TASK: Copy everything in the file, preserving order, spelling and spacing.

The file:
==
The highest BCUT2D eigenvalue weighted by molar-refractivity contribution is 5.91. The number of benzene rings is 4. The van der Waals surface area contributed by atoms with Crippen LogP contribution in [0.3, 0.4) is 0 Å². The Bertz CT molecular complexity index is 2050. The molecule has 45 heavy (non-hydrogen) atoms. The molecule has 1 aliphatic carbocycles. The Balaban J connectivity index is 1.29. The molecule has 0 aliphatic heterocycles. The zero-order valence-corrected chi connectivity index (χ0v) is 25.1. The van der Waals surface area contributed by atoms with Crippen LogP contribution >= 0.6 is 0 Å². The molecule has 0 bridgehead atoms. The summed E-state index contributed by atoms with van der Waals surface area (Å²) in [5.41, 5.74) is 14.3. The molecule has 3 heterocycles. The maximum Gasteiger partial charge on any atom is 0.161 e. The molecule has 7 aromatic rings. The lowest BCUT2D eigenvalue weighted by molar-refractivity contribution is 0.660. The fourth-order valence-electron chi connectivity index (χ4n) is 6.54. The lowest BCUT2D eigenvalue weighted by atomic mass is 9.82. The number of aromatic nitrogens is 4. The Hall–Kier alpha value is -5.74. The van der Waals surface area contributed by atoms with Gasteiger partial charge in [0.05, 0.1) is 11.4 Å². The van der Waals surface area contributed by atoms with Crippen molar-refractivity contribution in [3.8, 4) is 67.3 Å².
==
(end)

The highest BCUT2D eigenvalue weighted by molar-refractivity contribution is 5.91. The number of benzene rings is 4. The van der Waals surface area contributed by atoms with Crippen LogP contribution in [0.3, 0.4) is 0 Å². The Bertz CT molecular complexity index is 2050. The molecule has 45 heavy (non-hydrogen) atoms. The molecule has 1 aliphatic carbocycles. The Balaban J connectivity index is 1.29. The molecule has 0 aliphatic heterocycles. The zero-order valence-corrected chi connectivity index (χ0v) is 25.1. The van der Waals surface area contributed by atoms with Crippen LogP contribution >= 0.6 is 0 Å². The molecule has 0 bridgehead atoms. The summed E-state index contributed by atoms with van der Waals surface area (Å²) in [5.41, 5.74) is 14.3. The molecule has 3 heterocycles. The maximum Gasteiger partial charge on any atom is 0.161 e. The molecule has 7 aromatic rings. The lowest BCUT2D eigenvalue weighted by molar-refractivity contribution is 0.660. The fourth-order valence-electron chi connectivity index (χ4n) is 6.54. The lowest BCUT2D eigenvalue weighted by atomic mass is 9.82. The number of aromatic nitrogens is 4. The Hall–Kier alpha value is -5.74. The van der Waals surface area contributed by atoms with Gasteiger partial charge in [0.05, 0.1) is 11.4 Å². The van der Waals surface area contributed by atoms with Crippen molar-refractivity contribution in [3.8, 4) is 67.3 Å².